Victoria (unlike NSW and QLD) does now allow for judge only trials. Serious consideration should be given to changing this, as the Pell case demonstrates the need for defendants who have received such awful pre-trial publicity to have their case tried in a way where such adverse publicity will not affect the result of the trial.
And given that this is the case, a successful appeal should probably lead to a verdict of not guilty being entered instead of another retrial.
Nicola Gobbo, the barrister at the centre of the scandal that sparked the Victorian Royal Commission into the Management of Police Informants has been publicly identified, after orders made to conceal her identity were lifted today.
Ms Gobbo’s history:
“A former legal counsel to some of Australia’s most notorious criminals, Ms Gobbo is understood to have helped Victoria Police in at least 386 cases involving Melbourne’s underworld during her time acting as a paid police informant, following her initial recruitment in 1995.
The information she provided helped lead to the arrest and conviction of many, including some of her clients such as gangland boss Tony Mokbel, who in 2012 was sentenced to 30 years’ for his head role in the infamous multimillion-dollar drug syndicate known as ‘The Company’.
Following the December announcement that there would be a Royal Commission into the Management of Police Informants, largely centred around a female barrister who the public now knows to be Ms Gobbo, Victoria’s Director of Public Prosecutions, Kerri Judd QC, wrote to 20 criminals — including Mokbel — to tell them their convictions may have been affected as a result of Ms Gobbo’s role in acting as a police informant.
“EF [the barrister’s pseudonym], while purporting to act as counsel for the convicted persons, provided information to Victoria Police that had the potential to undermine the convicted persons’ defences to criminal charges of which they were later convicted”, the December High Court judgment noted.
“EF’s actions in purporting to act as counsel for the Convicted Persons while covertly informing against them were fundamental and appalling breaches of EF’s obligations as counsel to her clients and of EF’s duties to the court.
“Likewise, Victoria Police were guilty of reprehensible conduct in knowingly encouraging EF to do as she did and were involved in sanctioning atrocious breaches of the sworn duty of every police officer to discharge all duties imposed on them faithfully and according to law without favour or affection, malice or ill-will.
“As a result, the prosecution of each convicted person was corrupted in a manner which debased fundamental premises of the criminal justice system.”
In first announcing the royal commission, the Andrews government issued a statement, saying that the integrity of the criminal justice system is paramount, and all people charged with crimes are entitled to a fair trial, no matter who they are.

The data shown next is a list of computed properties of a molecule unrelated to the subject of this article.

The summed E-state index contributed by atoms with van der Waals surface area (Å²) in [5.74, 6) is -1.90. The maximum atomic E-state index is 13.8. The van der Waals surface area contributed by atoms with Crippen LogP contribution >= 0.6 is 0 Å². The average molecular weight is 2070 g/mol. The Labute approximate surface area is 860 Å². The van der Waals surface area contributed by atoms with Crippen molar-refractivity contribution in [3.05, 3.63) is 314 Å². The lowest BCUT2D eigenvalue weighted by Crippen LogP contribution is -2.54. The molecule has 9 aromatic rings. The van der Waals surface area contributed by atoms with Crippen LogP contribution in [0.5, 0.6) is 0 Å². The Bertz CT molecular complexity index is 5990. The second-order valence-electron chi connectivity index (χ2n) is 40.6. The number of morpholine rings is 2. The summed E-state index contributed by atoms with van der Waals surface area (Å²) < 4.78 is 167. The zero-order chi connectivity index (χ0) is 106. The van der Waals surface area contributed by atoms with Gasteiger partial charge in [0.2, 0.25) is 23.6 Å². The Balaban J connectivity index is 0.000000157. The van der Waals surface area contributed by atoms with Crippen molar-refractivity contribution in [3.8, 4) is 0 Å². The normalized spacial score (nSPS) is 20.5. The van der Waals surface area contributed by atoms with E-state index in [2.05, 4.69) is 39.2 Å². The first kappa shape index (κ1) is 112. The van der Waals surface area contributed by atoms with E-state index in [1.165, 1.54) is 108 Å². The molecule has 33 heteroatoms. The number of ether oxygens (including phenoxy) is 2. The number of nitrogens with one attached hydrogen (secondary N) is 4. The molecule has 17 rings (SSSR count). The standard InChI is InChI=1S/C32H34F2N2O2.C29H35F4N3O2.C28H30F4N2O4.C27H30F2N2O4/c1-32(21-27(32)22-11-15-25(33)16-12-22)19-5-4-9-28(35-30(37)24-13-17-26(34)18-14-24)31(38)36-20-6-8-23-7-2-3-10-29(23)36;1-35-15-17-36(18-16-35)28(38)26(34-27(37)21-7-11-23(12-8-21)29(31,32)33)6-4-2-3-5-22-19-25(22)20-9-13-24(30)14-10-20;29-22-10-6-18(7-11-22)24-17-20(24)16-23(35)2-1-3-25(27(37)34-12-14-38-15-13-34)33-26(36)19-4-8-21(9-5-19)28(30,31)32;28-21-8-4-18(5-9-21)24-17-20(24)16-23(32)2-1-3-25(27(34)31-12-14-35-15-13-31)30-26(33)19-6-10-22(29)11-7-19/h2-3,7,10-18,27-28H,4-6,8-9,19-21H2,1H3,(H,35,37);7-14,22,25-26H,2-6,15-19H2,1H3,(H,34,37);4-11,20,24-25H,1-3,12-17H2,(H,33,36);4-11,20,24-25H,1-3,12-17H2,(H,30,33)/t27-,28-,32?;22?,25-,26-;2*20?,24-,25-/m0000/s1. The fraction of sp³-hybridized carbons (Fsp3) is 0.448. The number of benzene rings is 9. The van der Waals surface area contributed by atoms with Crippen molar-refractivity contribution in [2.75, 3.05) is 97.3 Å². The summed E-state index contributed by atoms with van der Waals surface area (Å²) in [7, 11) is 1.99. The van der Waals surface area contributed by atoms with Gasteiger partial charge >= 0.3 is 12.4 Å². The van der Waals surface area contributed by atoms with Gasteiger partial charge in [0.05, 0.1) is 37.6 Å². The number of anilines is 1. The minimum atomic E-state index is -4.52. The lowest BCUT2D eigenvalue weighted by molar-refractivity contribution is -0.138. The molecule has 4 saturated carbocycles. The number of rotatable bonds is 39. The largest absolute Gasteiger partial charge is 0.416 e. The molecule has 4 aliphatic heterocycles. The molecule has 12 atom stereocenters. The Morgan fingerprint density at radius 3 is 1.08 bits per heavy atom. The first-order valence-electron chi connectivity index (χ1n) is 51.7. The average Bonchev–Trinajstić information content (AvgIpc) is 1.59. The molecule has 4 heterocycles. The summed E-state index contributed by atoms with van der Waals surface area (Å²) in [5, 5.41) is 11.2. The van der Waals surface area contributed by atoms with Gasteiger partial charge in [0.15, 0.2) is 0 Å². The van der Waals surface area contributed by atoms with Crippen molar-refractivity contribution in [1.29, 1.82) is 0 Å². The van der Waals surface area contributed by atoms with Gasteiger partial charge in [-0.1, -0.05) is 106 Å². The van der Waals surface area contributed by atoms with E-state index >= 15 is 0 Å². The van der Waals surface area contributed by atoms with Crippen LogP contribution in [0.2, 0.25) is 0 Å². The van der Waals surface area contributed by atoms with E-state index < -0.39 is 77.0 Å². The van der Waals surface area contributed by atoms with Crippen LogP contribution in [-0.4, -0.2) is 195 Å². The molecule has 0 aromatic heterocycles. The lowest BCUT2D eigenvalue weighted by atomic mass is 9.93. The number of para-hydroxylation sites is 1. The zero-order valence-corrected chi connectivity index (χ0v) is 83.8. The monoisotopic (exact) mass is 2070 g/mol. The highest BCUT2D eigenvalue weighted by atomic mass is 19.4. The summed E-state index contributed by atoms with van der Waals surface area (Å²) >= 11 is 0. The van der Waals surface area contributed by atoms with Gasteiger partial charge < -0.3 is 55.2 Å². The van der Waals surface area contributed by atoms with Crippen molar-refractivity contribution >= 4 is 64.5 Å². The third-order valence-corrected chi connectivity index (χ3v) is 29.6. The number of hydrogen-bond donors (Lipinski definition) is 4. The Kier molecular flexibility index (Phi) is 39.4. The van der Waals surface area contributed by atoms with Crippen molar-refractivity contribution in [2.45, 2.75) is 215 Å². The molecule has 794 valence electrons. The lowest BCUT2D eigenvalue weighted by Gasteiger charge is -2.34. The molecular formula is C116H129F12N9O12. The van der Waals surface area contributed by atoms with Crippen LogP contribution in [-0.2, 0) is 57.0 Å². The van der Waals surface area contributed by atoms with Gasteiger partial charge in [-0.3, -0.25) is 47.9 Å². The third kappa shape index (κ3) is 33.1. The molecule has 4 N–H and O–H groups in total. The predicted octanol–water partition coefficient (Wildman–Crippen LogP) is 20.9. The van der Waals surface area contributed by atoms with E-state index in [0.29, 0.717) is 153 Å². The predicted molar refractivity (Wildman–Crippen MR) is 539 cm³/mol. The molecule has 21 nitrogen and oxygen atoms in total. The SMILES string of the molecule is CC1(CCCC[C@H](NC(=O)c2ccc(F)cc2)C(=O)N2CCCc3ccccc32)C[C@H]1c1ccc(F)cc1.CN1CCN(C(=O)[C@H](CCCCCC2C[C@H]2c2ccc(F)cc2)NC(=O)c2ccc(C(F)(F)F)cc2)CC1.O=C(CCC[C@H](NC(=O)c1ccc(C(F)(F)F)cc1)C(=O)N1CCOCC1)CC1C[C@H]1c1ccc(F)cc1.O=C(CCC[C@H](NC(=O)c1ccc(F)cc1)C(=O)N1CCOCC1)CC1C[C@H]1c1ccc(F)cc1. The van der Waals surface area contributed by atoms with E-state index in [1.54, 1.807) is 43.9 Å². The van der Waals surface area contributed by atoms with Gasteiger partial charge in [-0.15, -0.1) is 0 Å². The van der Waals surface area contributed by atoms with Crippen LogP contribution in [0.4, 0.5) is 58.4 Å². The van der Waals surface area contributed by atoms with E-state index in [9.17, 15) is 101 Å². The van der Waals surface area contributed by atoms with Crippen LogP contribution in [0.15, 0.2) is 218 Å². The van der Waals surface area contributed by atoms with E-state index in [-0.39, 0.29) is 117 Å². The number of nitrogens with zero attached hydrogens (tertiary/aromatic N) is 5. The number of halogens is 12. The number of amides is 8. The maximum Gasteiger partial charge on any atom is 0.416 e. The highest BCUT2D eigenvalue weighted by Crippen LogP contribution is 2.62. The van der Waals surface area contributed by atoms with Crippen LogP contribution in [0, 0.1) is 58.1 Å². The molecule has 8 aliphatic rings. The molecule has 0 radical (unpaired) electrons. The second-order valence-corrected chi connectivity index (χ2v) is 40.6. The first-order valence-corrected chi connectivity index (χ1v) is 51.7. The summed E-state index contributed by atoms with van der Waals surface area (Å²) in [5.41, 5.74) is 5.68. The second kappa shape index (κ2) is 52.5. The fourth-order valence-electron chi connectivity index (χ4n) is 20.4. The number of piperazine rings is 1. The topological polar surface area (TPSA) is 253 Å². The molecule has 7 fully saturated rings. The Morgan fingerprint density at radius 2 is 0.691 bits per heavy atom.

The same statement acknowledged that while Victoria Police assured the state government that “its practices have changed since the barrister’s recruitment as an informant”, the Victorian community “has a right to further independent assurance that these past practices have been stamped out, as well as an understanding of what happened in this instance”.
“The royal commission will provide that assurance,” the state government said.”
Cardinal George Pell, Australia’s most senior Catholic and formerly the third highest ranking official in the Vatican, was charged with historical child sex offences in June 2017.
In December of last year he was convicted of one count of sexual penetration of a child under the age of 16 and four counts of an indecent act with a child under the age of 16.
Due to a trial for further sex offences, a suppression order was made preventing the media in Australia from reporting on the matter.
That suppression order has now been lifted due to the dropping of charges against him related to the alleged indecent assault of boys at the Eureka swimming pool in Ballarat in the 1970s:
“Cardinal George Pell has become the world’s most senior Catholic official to be convicted of child sexual abuse, after a jury found him guilty of abusing two choirboys at a Melbourne cathedral just months into his appointment as Archbishop in 1996…
Some details of the allegations against him were made public in a committal hearing in March, 2018, but the criminal cases against him have proceeded in secret, due to court-ordered suppression orders.
Pell was tried twice over allegations of abusing choirboys at Melbourne’s St Patrick’s Cathedral in the 1990s. The first trial in August resulted in a hung jury. At a second trial in December he was convicted of one count of sexual penetration of a child under the age of 16 and four counts of an indecent act with a child under the age of 16.
The December jury took three-and-a half days to find Pell guilty of orally raping a 13-year-old choirboy and molesting his friend after Sunday Solemn Mass at St Patrick’s Cathedral in 1996.”
Father Frank Brennan is not sure the jury got it right. Unsurprisingly, an appeal against conviction has been filed.